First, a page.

Another high-payback improvement is to use automation to perform complex, multi-step routines with highly automated, repeatable workflows. When technicians are trying to meet SLAs, they frequently have to collect data from multiple tools, often across the entire enterprise. Intelligent software can effectively monitor the process, while reducing human error, rework, and response times. SLA targets get met, while technicians spend their time doing work that requires nothing less than the human brain.

Database Management: Highly skilled database administrators (DBAs) manage large, highly transactional and mission-critical data stores that run on mainframes. Service optimization uses intelligent automation to aid DBAs to monitor, tune, and manage data movement in the database. This automation accommodates massive increases in data volumes without a comparable increase in staff. 

You can further improve DBA productivity through technologies that enable database maintenance to take place while databases remain online. As a result, DBAs can provide higher service levels, calibrated to business needs. This type of intelligent automation enables mainframe IT organizations to support growing data environments while controlling headcount.

Capacity Management: Capacity planners perform an exacting, high-stakes balancing act: Over-provisioning can waste millions of dollars in capital and operating expense, while under-provisioning can hurt application performance and availability. Talented capacity planners are generally knowledgeable, experienced, and expensive. By automating labor-intensive, time-consuming tasks - such as data collection, correlation, and presentation-your skilled analysts can focus on interpreting data, making predictions, and ensuring that the environment will support planned growth.  You can manage bigger, more complex, and more volatile environments with fewer analysts - and with better accuracy.

Operations Management: Experts estimate that more than 50 percent of all critical data processing is performed in batch, making good management vital to the business. IT operations staff must define and execute these job streams and ensure that everything runs on time, in the proper sequence, and without errors. When human errors occur-and they inevitably do-the staff must recover and restart the system in the most appropriate place. Today, batch jobs can span the entire environment, and these dependencies create enormous complexity, which is amplified by the number of batch jobs.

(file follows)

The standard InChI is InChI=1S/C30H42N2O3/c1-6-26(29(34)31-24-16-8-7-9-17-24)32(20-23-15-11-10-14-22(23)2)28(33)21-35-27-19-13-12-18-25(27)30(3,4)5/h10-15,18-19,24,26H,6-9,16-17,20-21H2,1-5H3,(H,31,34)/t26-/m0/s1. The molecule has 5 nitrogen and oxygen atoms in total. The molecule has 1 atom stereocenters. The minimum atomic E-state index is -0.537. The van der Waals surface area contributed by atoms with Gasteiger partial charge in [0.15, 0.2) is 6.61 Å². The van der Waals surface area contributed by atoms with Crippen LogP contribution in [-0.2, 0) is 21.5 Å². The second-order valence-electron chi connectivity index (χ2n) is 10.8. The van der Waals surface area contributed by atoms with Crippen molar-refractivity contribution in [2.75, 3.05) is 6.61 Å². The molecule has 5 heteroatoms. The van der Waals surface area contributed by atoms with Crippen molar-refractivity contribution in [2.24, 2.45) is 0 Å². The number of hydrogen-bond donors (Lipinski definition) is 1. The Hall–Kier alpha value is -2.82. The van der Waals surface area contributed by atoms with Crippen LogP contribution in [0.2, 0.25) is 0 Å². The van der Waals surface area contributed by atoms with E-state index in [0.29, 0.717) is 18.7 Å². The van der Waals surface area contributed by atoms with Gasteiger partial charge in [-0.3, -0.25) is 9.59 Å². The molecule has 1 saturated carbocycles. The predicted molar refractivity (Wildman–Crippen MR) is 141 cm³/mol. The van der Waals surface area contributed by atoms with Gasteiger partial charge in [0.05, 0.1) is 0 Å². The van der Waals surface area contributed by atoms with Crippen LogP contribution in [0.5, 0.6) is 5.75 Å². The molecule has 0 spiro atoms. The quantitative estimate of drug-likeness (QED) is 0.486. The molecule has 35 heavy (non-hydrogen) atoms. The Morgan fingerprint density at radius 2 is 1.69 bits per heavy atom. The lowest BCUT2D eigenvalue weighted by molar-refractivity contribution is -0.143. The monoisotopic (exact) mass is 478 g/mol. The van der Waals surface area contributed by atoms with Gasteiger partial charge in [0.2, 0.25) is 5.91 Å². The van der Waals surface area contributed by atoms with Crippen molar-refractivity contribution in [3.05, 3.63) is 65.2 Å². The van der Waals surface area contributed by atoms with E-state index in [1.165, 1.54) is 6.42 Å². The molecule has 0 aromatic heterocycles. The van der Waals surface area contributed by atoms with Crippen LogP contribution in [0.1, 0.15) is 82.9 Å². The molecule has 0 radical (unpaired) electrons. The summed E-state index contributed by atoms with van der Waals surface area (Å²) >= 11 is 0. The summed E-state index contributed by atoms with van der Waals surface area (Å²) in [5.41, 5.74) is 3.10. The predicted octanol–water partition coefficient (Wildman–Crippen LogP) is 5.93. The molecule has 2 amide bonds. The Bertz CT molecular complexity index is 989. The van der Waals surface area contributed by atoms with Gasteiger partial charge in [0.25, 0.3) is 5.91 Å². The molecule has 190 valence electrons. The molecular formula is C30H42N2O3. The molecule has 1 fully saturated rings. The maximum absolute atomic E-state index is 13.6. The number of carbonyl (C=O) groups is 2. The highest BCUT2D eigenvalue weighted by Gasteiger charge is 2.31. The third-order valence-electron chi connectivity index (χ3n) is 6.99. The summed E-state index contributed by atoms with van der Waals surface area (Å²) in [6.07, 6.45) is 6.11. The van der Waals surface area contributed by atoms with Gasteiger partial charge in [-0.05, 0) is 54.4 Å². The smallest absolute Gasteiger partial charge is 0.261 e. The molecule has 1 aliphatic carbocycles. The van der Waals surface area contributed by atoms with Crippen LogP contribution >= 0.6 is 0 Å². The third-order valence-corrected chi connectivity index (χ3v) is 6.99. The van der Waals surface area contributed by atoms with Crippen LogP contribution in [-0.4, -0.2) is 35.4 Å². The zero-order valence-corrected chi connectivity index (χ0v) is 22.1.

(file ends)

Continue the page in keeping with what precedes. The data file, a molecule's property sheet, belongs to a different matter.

Optimizing job scheduling processes across all platforms is one of the more high-leverage investments you can make, giving you a unified view of scheduling with automated notifications, insight into events, and policy-based management. Service optimization can reduce the complexity of production management and job scheduling, reduce errors, save considerable amounts of staff effort, and prevent costs to the business caused by application downtime.

Storage Management: Most storage environments are growing exponentially, causing a critical need for storage administrators to increase productivity. More storage means more space-related ABENDs (unintended program terminations), reallocation problems, and other difficulties that require intervention by a storage administrator.

Service optimization improves storage management through the use of sophisticated utilities and comprehensive diagnostic reporting with best practices automation. For example, it is critical to claim unused and idle space and make this space available for use by other application allocations.